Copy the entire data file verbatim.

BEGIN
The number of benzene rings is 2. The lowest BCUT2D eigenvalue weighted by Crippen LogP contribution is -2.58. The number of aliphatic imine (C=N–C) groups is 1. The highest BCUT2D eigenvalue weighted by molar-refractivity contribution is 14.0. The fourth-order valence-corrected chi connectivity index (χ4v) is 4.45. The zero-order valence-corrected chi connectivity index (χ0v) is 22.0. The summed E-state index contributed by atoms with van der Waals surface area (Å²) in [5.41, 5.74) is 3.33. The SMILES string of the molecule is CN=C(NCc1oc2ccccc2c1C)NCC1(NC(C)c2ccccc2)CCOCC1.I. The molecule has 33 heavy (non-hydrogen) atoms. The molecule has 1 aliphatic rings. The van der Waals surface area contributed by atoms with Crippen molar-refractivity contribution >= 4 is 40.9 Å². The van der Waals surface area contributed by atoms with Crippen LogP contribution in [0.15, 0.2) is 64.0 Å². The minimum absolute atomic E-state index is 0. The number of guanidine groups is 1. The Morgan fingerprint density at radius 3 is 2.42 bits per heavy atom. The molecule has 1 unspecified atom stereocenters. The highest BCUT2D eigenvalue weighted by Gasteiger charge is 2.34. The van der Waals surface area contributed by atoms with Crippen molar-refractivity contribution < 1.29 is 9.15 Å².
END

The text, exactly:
The number of benzene rings is 2. The lowest BCUT2D eigenvalue weighted by Crippen LogP contribution is -2.58. The number of aliphatic imine (C=N–C) groups is 1. The highest BCUT2D eigenvalue weighted by molar-refractivity contribution is 14.0. The fourth-order valence-corrected chi connectivity index (χ4v) is 4.45. The zero-order valence-corrected chi connectivity index (χ0v) is 22.0. The summed E-state index contributed by atoms with van der Waals surface area (Å²) in [5.41, 5.74) is 3.33. The SMILES string of the molecule is CN=C(NCc1oc2ccccc2c1C)NCC1(NC(C)c2ccccc2)CCOCC1.I. The molecule has 33 heavy (non-hydrogen) atoms. The molecule has 1 aliphatic rings. The van der Waals surface area contributed by atoms with Crippen molar-refractivity contribution >= 4 is 40.9 Å². The van der Waals surface area contributed by atoms with Crippen LogP contribution in [0.15, 0.2) is 64.0 Å². The minimum absolute atomic E-state index is 0. The number of guanidine groups is 1. The Morgan fingerprint density at radius 3 is 2.42 bits per heavy atom. The molecule has 1 unspecified atom stereocenters. The highest BCUT2D eigenvalue weighted by Gasteiger charge is 2.34. The van der Waals surface area contributed by atoms with Crippen molar-refractivity contribution < 1.29 is 9.15 Å².